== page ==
While at Apple I had a visit to the Apple Company Store. The store is great, awesome Apple schwag. Actually having to pay to be a walking billboard for Apple is a privilege, one bestowed only to those who make the trip out to Cupertino. And I did make the trip, I did pay, and I am now wearing a t-shirt that says:

859 miles and 180o from Redmond.

Hopefully I'll make a bunch of people angry back in Seattle.

Finally, I am on Google campus yesterday and today. Here are some things you might see if you were here too:

  • People playing beach volleyball in December.
  • Giant real life sized metal skeleton of T-Rex.
  • SpaceShipOne replica hung over a starway.
  • Excessive sunnyness.

And much more of course. It is nice to have somewhere to visit, somewhere to stay (I could sleep somewhere on campus pretty easily), somewhere to eat when I visit the valley. And to top it off, since I'm here actually doing work, I don't have to pay my own flight down. Overall it's pretty much awesome. It's nice to realize things are awesome while actually doing it. So much we realize later how good something was. Live in the moment, and all that Zen stuff!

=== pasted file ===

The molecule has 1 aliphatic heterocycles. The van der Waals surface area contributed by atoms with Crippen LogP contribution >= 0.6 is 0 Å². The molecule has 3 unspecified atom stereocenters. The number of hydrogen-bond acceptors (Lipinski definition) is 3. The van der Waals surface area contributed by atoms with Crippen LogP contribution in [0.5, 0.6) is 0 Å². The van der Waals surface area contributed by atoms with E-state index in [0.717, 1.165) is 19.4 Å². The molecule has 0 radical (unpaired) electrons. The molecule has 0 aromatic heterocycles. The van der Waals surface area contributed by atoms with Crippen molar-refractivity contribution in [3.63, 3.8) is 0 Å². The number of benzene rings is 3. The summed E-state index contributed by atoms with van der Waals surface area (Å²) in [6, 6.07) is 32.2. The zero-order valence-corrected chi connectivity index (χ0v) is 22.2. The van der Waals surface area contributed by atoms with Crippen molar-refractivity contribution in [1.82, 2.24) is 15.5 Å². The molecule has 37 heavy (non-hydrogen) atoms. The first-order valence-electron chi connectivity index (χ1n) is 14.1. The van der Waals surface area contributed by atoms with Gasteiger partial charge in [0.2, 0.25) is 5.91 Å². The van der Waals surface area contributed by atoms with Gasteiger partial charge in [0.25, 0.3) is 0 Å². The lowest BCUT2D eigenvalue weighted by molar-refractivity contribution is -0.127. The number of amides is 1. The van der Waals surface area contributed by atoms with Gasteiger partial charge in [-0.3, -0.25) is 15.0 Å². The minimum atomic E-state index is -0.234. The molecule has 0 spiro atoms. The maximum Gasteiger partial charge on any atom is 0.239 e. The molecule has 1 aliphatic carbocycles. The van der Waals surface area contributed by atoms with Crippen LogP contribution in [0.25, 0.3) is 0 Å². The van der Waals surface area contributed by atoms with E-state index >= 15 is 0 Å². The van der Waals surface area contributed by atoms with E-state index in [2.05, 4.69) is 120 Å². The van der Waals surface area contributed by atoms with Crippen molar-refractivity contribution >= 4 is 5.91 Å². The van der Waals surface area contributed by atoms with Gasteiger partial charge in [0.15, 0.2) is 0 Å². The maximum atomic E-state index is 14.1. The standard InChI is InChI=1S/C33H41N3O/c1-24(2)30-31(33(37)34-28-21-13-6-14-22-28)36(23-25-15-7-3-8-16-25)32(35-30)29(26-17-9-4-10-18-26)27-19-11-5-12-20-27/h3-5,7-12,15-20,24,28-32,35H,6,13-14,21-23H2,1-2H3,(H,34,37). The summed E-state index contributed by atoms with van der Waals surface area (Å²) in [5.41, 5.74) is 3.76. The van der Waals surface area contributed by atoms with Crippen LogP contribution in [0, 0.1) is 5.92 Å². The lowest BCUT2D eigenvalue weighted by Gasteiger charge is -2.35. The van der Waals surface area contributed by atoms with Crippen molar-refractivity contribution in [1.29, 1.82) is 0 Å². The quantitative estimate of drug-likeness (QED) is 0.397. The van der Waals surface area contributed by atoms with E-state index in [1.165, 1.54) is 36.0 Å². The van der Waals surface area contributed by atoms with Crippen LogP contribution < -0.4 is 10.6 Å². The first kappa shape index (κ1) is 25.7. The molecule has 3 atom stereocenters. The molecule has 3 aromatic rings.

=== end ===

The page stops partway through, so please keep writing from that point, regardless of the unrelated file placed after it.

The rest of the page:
Monday, December 04, 2006


The latest rumours of the iPhone have me psyched. The rumour says that the iPhone (or whatever it will be actually called) will be ultra-full featured and not locked to any network. This is great for several reasons. None of these are my original thought, but you'll have to deal with my non-attribution.

Networks currently control which phones are sold. Since most people get their new phones on contract ups, what the networks decide to sell is what is sold. Meaning the choice is fairly small. The situation is so dire, an entire network (MNVO) was created to meet the demand of korean uber-advanced phones. Hopefully we can get people used to the idea of purchasing phones as a high tech gadget investment (like an iPod), rather than as an item to settle on the best for the least.

The other major problem is the limited UI some carriers are well know of crippling. Add this to rather uninspired design, both on the software front, and the hardware front, and you end up with a whole lineup of weak phones. I enjoy my phone quite a bit, however it doesn't run Google Maps well. I keep on having to approve network access, and the phone heats up and battery life is reduced.